While it might seem like just another expense you can avoid, inspections can often help you save money. On average, homebuyers save $14,000 using the results of their home inspection (based on initial offer versus closing price). 


Better yet, sometimes the sellers will perform an inspection before they list their home. The idea is to ensure both parties (buyer and seller) have complete information to negotiate a mutually beneficial price.


What is an appraisal?

An appraisal is used for evaluating the market value of a property. For the most part, all lenders require you to get an appraisal done. They want to make sure there isn’t a large discrepancy between the loan amount and the value of the property.


Lenders (usually) won’t loan you more than your new home is worth. That means if the appraisal discovers that the house is worth less than you offered, you will (likely) need to pay a larger down payment or renegotiate the closing price.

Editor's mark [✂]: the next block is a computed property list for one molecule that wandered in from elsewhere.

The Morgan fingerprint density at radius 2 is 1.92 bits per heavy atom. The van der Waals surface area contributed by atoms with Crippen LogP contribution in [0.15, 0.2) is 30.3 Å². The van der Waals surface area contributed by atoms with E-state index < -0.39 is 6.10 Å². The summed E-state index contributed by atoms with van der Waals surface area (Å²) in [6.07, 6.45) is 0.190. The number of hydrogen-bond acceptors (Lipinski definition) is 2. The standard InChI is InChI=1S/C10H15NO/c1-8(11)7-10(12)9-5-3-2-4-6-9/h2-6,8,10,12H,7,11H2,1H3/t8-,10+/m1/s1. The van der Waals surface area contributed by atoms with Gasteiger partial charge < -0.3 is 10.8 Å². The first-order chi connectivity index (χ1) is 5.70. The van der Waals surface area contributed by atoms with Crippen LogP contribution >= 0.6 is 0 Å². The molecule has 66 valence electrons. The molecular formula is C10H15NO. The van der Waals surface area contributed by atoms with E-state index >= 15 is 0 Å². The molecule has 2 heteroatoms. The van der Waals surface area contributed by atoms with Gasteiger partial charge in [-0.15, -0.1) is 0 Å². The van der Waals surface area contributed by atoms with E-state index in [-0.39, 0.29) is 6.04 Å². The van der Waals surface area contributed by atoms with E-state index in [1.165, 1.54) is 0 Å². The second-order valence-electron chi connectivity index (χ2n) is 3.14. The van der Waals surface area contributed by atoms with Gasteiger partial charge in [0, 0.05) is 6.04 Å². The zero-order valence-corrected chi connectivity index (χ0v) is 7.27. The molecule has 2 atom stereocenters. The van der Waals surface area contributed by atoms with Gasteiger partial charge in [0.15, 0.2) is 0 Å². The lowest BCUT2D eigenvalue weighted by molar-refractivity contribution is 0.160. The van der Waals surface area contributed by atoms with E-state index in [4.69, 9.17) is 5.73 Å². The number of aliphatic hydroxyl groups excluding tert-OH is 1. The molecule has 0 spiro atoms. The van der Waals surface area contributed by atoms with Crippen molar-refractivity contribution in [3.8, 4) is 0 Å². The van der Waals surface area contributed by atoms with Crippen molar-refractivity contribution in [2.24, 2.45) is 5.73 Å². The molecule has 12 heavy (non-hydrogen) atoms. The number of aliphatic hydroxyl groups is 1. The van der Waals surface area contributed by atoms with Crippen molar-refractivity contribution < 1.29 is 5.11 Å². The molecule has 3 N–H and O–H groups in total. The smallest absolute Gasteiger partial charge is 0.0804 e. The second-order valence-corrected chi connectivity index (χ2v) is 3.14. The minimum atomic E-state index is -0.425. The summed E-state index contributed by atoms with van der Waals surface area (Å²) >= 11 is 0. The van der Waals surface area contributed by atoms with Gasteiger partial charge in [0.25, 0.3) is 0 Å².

While that might be intimidating, it’s important to remember that appraisals help you as well. After all, do you really want to pay more than the home is worth?


Appraisers do a walk-through of the property, check beds and baths, square footage, improvements, and general property condition (but not detailed like in an inspection). They’ll also consider the neighborhood, nearby stores and schools, and prices of comparable properties.


Truthfully, the appraisal process is not very different from how you would evaluate if the property is worth the money. Current market trends are also an important factor.


So what’s the difference between a home inspection and appraisal?

Home inspections protect buyers by helping them understand the condition of the home. It ensures that buyers are aware of defects, so they don’t overpay or get caught with unexpected repairs. Home appraisals protect lenders from loaning money on a home for more than the property is worth. This protects them against losses in case the borrower (homebuyer) defaults on their loan.


Home inspections do not give any information as to the actual value of the home, only its condition. In fact, home inspectors aren’t even allowed to state the cost of repairs if there are defects (but they can provide estimates).